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ANALYSIS

Grand Final Analysis: Inside Sydney and Tasmania’s Playbooks

By Liam Santamaria

For just the second time in history, the teams ranked third and fourth at the end of the regular season will face off in the NBL Grand Final Series.

Sydney versus Tasmania.

One of the most iconic brands in Australian sport up against one of the country’s most astonishing underdog stories.

Either way, history is about to be made. Either the Kings break their championship drought or the JackJumpers become the NBL’s first expansion team to win hoist the trophy in their inaugural season.

As we know, both these squads are elite defensive units. Per spatialjam.com, Sydney and Tassie each finished the regular season ranked inside the top three for defensive efficiency.

Where their styles truly contrast is at the offensive end.

The Kings, who are loaded with elite talent, like to get out and run. They push the ball, attack early in transition and, for the most part, play position-less, five-out basketball.

The JackJumpers, on the other hand, are much more methodical. This is a squad focused on playing in the half-court, where they execute a plethora of sets that often involve going deep into the shot clock.

So, what specifically do each of these teams run? With the Grand Final series just around the corner, let’s take a sneaky peek inside their playbooks.

 

TASMANIA JACKJUMPERS

Early Offence

As mentioned above, the JackJumpers are predominantly a half-court team. They like to control the tempo and a big part of that involves long offensive possessions. That said, they do have a couple of ways in which they trigger early offence.

The first is by slapping on drag screens in transition. If Tassie push the ball off a defensive rebound guys like Fabijan Krslovic, Jack McVeigh or MiKyle McIntosh will look to free up the ball-handler – usually Josh Magette – with an early on-ball screen.

The other way Tassie create early opportunities is through some transition pistol action. This is where the strong-side wing lifts up out of the corner and sets a back-screen for the ball-handler.

Magette will look to attack off these screens but if that’s not there, the Ants flow into some secondary action with a flare-screen for the back-picker and some wing pick-and-roll involving Magette.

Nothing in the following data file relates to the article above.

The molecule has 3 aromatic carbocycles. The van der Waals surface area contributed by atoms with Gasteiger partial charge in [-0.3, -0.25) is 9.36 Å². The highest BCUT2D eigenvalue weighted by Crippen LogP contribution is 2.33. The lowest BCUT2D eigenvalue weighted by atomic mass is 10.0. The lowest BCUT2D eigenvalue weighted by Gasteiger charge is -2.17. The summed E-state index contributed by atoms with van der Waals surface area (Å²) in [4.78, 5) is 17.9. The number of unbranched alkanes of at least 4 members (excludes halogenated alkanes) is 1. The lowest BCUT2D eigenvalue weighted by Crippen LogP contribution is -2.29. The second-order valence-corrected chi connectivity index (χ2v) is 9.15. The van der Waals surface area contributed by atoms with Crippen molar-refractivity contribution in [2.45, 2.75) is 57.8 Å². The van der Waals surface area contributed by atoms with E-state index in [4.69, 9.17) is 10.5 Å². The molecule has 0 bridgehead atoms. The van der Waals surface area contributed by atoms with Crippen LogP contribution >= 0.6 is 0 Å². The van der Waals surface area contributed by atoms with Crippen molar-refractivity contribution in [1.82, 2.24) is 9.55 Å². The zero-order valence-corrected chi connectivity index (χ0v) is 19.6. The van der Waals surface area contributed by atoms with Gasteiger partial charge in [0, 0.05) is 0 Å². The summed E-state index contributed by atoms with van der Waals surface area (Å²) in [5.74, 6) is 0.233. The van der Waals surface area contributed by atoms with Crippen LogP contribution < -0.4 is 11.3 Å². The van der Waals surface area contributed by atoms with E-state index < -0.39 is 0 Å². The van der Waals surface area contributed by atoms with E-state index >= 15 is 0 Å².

One Down

This is a play the JJ’s run a lot as it involves a little bit of ball and player movement before flowing into mid pick-and-roll.

In this set Magette runs a loop cut and sets a back screen for the trail big. He then pops out and receives the rock before the opposite big lifts and wacks on a ball screen.

In this example, the ball-screen wasn’t required as Bryce Cotton and Vic Law got all mixed up on the back-pick and Magette popped out for a catch-and-shoot three.

A couple of extra elements to this play include rolling McVeigh into the post on a switch and flipping it back to Josh Adams late in the clock.

 

Four

This is a set that the Ants flow into when one of their bigs advances the ball. It involves an early dribble hand-off on the wing and then a weakside elbow flash from the opposite big. The JackJumpers will then run some ‘blind pig’ cutting action off that big to try to catch the defence napping.

This is also one of the ways Tassie looks to create shots for Clint Steindl. When Steindl checks in, the weakside big will stay on the block and the JackJumpers run Steindl off staggered screens along the baseline.

My favourite thing about this set, though, is the wrinkle that they go to every now and then to isolate McIntosh.

After running this play a couple of times, Scott Roth will yell out ‘4 Merve’ (a call that stems from McIntosh’s middle name) which is the trigger for McIntosh to fake the hand-off and attack his man off the bounce.

Tassie will look to go at Makur Maker with this action, just like they did on this possession a few weeks ago.

 

Ear

Lastly, the JackJumpers have a few different looks that they go to out of a traditional ‘horns’ alignment.